Grant dismembered her body at his father’s tool and die shop. He took the remains to nearby Stony Creek Metro Park in Shelby Township and disposed of body parts there. But after learning the police planned to search the park, Grant recovered the torso of his wife and hid these remains in black plastic garbage bags in their garage.

Dr. Daniel Spitz said that Tara died from asphyxiation due to manual strangulation.

Stephen did not have retained or appointed counsel at the time of his confession. His retained counsel had publicly and unequivocally terminated their attorney-client relationship. 

Stephen was allowed to secure new counsel before making a statement and declined. There was no indication that the Sheriff’s Department’s failure to immediately advise Mr. Griem of Stephen’s capture was a deliberate attempt to interfere with the attorney-client relationship. There was no indication that the police anticipated or had knowledge of the impending resignation at the time Stephen was apprehended or that they were deliberately withholding information.

Mr. Griem also testified that he had made his decision to withdraw as Stephen’s counsel on Friday, March 2, 2007, but had been unable to discuss the decision with Stephen. Mr. Griem stated that his intention in making the public announcement was to let Stephen know he was no longer representing him. He testified that he knew at the time he made his public statement that the police were looking for Stephen and that Stephen would be taken into custody if found.



The Trial

Ten days before trial, Stephen Grant’s attorney granted an interview to the local news. More than fifty news articles were published about the case. Because of the pre-trial publicity, the court took several precautionary measures to ensure jurors were not predisposed to assume the petitioner’s guilt. The prospective jurors were required to fill out a 23-page questionnaire and were questioned individually by the judge and attorneys for both parties. The process took seven days; 182 of 372 jurors were excused for cause. In the panel of jurors that was selected, fifteen of the sixteen jurors had at least some prior knowledge of the case. The petitioner moved for a change of venue before trial, and the judge denied the motion.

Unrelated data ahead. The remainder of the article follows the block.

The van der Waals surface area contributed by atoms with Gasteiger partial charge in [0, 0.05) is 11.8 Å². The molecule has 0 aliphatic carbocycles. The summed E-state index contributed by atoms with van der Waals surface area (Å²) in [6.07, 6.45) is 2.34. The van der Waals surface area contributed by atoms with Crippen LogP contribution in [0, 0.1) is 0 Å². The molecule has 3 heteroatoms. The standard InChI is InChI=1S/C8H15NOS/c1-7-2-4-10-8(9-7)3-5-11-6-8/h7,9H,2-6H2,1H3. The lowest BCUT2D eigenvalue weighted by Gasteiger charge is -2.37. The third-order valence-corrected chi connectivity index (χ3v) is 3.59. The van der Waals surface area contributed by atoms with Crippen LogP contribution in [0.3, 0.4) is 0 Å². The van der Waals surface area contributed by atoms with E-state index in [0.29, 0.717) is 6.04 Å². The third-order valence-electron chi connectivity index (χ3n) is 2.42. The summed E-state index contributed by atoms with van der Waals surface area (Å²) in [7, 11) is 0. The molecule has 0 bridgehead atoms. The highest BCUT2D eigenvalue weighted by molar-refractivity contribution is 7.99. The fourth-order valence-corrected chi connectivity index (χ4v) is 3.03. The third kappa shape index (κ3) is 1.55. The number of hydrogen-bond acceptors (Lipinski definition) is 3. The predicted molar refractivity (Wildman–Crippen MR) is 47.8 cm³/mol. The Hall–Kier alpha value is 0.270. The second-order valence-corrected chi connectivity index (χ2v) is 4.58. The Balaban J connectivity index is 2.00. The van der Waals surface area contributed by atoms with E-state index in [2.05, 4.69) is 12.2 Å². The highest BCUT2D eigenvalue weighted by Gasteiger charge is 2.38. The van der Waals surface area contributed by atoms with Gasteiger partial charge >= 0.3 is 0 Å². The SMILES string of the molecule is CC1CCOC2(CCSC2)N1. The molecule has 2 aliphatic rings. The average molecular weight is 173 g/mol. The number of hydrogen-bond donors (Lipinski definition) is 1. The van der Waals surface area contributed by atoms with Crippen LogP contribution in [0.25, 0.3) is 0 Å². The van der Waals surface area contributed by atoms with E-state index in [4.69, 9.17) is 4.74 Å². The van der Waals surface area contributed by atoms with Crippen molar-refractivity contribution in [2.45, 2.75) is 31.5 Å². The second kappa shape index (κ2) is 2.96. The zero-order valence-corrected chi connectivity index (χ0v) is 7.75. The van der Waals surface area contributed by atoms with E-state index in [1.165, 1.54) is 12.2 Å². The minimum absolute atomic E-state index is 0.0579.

Before trial, the petitioner had pleaded guilty to mutilation of a dead body, Mich. Comp. Laws § 750.160, and received a sentence of six to ten years. The petitioner’s convictions and sentences were affirmed on direct appeal. People v. Grant, No. 284100, 2009 WL 3199493 (Mich. Ct. App. Oct. 6, 2009), lv. to appeal den., 485 Mich. 1128, 779 N.W.2d 803 (2010).

On March 30, 2010, Grant lost his final appeal in state court. The Michigan Supreme Court affirmed a lower court decision that found Grant’s trial was not unduly prejudiced by pre-trial publicity in the widely covered case, nor was Grant improperly denied access to an attorney before confessing to police.


In terms of the psychological injury to the children, the court considered a letter submitted by the children’s therapist indicating that the children suffered significant emotional harm as a result of the crime. Letters and statements from Tara Grant’s sister and brother-in-law, who took care of the children after her disappearance, made it clear that the children may have witnessed part of the crime, were now afraid of their father, and were immensely traumatized by the murder.

Not only were the children forced to move out of state to start a new life surrounded by strangers, but the pervasive and unrelenting media attention this case garnered created a detailed, permanent record of the crime, ensuring that the children may at some point know every graphic and lurid detail of their mother’s murder and dismemberment. It is also a simple matter of common sense that children whose mother was brutally murdered and mutilated by their father, having effectively lost both parents, would be psychologically damaged in a way and to such an extent that is almost incomprehensible. 



Concerning Stephen’s efforts to conceal the murder, the evidence established that Stephen methodically and precisely dismembered Tara Grant’s body and distributed the parts in a public park. Stephen then attempted to mislead police by filing a missing person’s report, making calls to the victim’s cell phone after her death, and appearing in the media tearfully begging for his wife’s return.